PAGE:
The Prix Jean Prat on July 12 will be the first major French race to take place in front of any sort of crowd since the sport was halted back in March
The French government has announced that all sports stadia, including racecourses, will be reopened to the paying public from July 11, with a limit of 5,000 people in the initial stages.
The news came as part of a raft of announcements surrounding the easing of lockdown restrictions, following a late-night session of the Defence and National Security Council (CSDN), France’s equivalent of the COBRA committee.
The France Galop communique on Friday had offered the possibility the government might look at putting a partial end to the closed doors regime as early as this week and, while the CSDN’s decision puts that on hold until July 11 – the day that France’s state of emergency is due to end – the welcome sight of punters and racegoers back on major European racetracks is now tantalisingly close.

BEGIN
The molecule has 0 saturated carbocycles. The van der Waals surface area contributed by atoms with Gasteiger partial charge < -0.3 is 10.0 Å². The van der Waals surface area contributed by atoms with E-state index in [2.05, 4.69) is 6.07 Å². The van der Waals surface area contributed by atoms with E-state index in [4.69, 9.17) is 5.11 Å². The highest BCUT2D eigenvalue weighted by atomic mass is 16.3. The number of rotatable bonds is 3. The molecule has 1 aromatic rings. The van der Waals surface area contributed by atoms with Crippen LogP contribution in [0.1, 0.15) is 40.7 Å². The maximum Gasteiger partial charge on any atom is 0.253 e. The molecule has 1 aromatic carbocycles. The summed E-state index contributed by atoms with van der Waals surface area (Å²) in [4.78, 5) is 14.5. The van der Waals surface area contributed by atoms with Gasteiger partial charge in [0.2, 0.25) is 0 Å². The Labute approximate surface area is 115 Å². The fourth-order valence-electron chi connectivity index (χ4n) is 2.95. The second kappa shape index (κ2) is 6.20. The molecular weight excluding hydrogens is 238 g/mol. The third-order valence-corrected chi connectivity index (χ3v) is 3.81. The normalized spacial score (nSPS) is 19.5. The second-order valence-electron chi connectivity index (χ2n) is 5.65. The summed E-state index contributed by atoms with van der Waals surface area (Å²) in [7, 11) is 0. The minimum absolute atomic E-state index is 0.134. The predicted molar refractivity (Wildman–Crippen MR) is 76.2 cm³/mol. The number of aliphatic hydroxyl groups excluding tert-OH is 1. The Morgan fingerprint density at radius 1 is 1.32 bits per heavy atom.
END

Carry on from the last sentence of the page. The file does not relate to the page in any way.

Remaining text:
The 5,000-person limit will mean for the biggest days it will not be quite business as usual, though the government made clear that even this limit might not last too much longer.
France Galop will announce in the coming days how it will handle the partial reopening of its racecourses to the public. The 5,000-person limit is unlikely to pose an issue on regular days, and comes a week too late for the Prix du Jockey Club/Prix de Diane Longines double header at Chantilly on July 5.
But with the popular summer meeting at Deauville around the corner, it remains to be seen whether advanced ticketing might be introduced.
What can be said with some certainty is that, barring a second wave of the virus leading to a reversal in government policy, the centenary Qatar Prix de l’Arc de Triomphe will be staged in front of a paying public at Longchamp on October 4.